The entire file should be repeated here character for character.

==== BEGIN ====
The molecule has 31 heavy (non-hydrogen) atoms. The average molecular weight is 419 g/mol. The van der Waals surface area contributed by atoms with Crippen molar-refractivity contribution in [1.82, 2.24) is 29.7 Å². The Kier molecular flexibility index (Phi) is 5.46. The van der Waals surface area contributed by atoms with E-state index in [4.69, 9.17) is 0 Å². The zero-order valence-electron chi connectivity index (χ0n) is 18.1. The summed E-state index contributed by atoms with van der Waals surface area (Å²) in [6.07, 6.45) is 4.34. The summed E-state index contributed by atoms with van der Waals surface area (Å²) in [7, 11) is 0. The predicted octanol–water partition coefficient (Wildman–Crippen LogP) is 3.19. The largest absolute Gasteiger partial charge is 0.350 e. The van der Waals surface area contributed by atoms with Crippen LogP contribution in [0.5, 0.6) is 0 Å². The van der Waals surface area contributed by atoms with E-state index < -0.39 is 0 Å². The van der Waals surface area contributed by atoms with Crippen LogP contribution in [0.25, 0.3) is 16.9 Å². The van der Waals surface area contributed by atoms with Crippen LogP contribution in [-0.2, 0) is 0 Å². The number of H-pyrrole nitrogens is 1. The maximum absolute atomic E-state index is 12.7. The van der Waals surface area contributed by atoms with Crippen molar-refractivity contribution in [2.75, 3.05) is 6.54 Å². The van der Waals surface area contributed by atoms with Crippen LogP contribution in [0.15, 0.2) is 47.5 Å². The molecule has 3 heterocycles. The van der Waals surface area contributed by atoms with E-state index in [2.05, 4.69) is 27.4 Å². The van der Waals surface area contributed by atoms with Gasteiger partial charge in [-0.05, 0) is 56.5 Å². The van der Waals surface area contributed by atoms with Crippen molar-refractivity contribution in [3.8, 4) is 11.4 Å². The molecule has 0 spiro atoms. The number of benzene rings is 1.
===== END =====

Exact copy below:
The molecule has 31 heavy (non-hydrogen) atoms. The average molecular weight is 419 g/mol. The van der Waals surface area contributed by atoms with Crippen molar-refractivity contribution in [1.82, 2.24) is 29.7 Å². The Kier molecular flexibility index (Phi) is 5.46. The van der Waals surface area contributed by atoms with E-state index in [4.69, 9.17) is 0 Å². The zero-order valence-electron chi connectivity index (χ0n) is 18.1. The summed E-state index contributed by atoms with van der Waals surface area (Å²) in [6.07, 6.45) is 4.34. The summed E-state index contributed by atoms with van der Waals surface area (Å²) in [7, 11) is 0. The predicted octanol–water partition coefficient (Wildman–Crippen LogP) is 3.19. The largest absolute Gasteiger partial charge is 0.350 e. The van der Waals surface area contributed by atoms with Crippen LogP contribution in [0.5, 0.6) is 0 Å². The van der Waals surface area contributed by atoms with E-state index < -0.39 is 0 Å². The van der Waals surface area contributed by atoms with Crippen LogP contribution in [0.25, 0.3) is 16.9 Å². The van der Waals surface area contributed by atoms with Crippen LogP contribution in [-0.2, 0) is 0 Å². The number of H-pyrrole nitrogens is 1. The maximum absolute atomic E-state index is 12.7. The van der Waals surface area contributed by atoms with Crippen molar-refractivity contribution in [2.75, 3.05) is 6.54 Å². The van der Waals surface area contributed by atoms with Crippen LogP contribution in [0.15, 0.2) is 47.5 Å². The molecule has 3 heterocycles. The van der Waals surface area contributed by atoms with E-state index in [2.05, 4.69) is 27.4 Å². The van der Waals surface area contributed by atoms with Gasteiger partial charge in [-0.05, 0) is 56.5 Å². The van der Waals surface area contributed by atoms with Crippen molar-refractivity contribution in [3.8, 4) is 11.4 Å². The molecule has 0 spiro atoms. The number of benzene rings is 1.